Yesterday, I attended a mini hackathon at PLoS in San Francisco to discuss strategies and work on tools to encourage the adoption of open access and shared content policies at research universities, publishers and elsewhere. We hope the event will be the first of many and plan to hold a larger, multi-day event in late June. While some focus on open access to scientific research, it's really part of the broader movement toward opening our entire culture, whether viewed through the lens of OER, Creative Commons, open source software or shared open data.
Similar issues are back on the table in Congress with the re-introduced Federal Research Public Access Act (FRPAA), a bill that would require that taxpayer-funded research is made available to the public, similar to the NIH Public Access Policy. A competing bill in the House aimed at scrapping the NIH policy (to protect publisher's interests) led to a boycott of academic publisher Elsevier. The Right to Research Coalition is promoting a FRPAA Day of Action on April 25 to encourage students and others to notify their legislators of their support for the bill. It's unfortunate that these points are still being debated; providing public access to materials the public has already paid for seems like a no-brainer with respect to promoting science, education and innovation. For a more detailed look at the benefits of OA, check out Creative Commons' Comments to the White House Inquiry on Public Access to Publicly Funded Research Publications, Data, responses to two RFI's issued in accordance with Section 103 of last year's America COMPETES Act. Others' comments can be found here.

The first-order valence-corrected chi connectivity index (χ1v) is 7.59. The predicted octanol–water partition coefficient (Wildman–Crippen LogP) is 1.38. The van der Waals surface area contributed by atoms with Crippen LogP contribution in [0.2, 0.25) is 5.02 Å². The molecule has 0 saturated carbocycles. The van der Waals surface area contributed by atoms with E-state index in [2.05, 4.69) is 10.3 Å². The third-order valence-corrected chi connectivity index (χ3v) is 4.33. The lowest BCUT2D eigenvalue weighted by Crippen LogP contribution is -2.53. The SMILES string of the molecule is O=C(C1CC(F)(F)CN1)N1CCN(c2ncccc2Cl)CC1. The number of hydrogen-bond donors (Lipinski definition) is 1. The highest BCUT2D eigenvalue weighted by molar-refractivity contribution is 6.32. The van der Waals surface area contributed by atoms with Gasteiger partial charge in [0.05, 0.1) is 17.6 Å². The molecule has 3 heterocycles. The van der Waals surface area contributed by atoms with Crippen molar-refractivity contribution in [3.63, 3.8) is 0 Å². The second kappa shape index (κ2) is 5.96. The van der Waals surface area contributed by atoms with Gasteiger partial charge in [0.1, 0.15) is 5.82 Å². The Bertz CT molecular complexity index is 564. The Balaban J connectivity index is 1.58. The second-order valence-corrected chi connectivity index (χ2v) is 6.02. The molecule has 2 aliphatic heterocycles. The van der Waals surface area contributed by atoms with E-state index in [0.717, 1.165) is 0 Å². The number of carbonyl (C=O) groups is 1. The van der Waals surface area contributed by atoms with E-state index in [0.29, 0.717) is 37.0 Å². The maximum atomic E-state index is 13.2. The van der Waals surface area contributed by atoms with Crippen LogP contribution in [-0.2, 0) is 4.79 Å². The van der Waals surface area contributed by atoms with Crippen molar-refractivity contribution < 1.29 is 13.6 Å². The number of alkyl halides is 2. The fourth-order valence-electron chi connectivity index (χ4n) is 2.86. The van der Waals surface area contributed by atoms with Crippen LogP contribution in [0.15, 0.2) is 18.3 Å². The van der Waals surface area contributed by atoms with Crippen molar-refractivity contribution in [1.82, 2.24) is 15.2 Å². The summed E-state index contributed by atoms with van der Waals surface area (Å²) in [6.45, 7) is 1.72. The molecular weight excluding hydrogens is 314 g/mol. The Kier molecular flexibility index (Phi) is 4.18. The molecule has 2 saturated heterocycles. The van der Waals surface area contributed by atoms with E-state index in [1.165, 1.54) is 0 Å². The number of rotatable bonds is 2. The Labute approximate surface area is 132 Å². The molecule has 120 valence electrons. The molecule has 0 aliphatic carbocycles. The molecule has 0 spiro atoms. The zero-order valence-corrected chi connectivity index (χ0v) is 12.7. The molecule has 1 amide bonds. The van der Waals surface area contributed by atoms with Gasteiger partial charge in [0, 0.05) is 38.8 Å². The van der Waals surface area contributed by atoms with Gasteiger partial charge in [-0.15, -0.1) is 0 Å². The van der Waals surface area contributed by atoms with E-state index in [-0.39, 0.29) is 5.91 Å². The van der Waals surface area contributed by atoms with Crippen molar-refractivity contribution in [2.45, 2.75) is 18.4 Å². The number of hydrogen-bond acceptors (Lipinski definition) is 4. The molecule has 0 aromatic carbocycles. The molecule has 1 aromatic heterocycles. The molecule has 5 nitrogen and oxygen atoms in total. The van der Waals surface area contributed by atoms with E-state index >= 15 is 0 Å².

At yesterday's event, I worked with a few others (including fellow CfA fellow Ben Sheldon, who first suggested the idea) on applying the Code for America Adopt-a-Hydrant project to academic institutions, very tentatively titled Adopt-An-Institution. The code and progress can be viewed on Github. We spent most of the day considering how to change the user and registration model so that one could indicate their role and relationship to the university or department, then placed a few spots on the map to start seeing what it might look like. At this point, the goal is to allow students, librarians, administrators and others to declare their interest in adoption of an open access policy at their institution and communicate with one another to begin moving forward. Later steps will include pre-populating the map with indicators of universities with successful OA policies, providing guidance on policy development, links to commonly used (open source) repository technology, how to set one up and encouraging authors to start using it. Another way we considered features was by Social layer, Policy layer, Compliance layer, and Competitive layer. If people begin by declaring their interest, we'll then have a core to work with on developing future features.
Other groups worked on launching a site to collect OA news, tools and events (http://opensciencehub.org/ - very beta), a markup tool for extracting and understanding scientific research (notes), data collection about OA and a planned weekly podcast series highlighting OA news, case studies and interviews. Many other ideas other ideas were proposed and hopefully will get tackled at some point. It was a fun day with a great group of passionate people. We're all looking forward to pushing these projects forward at future events. Of course, everything can be seen on the wiki at http://oahack.wikispaces.com/ and you should get involved!
Update 4/19 - Thanks to CfA fellow Alicia Rouault for the new logo. Check out the live proof-of-concept here.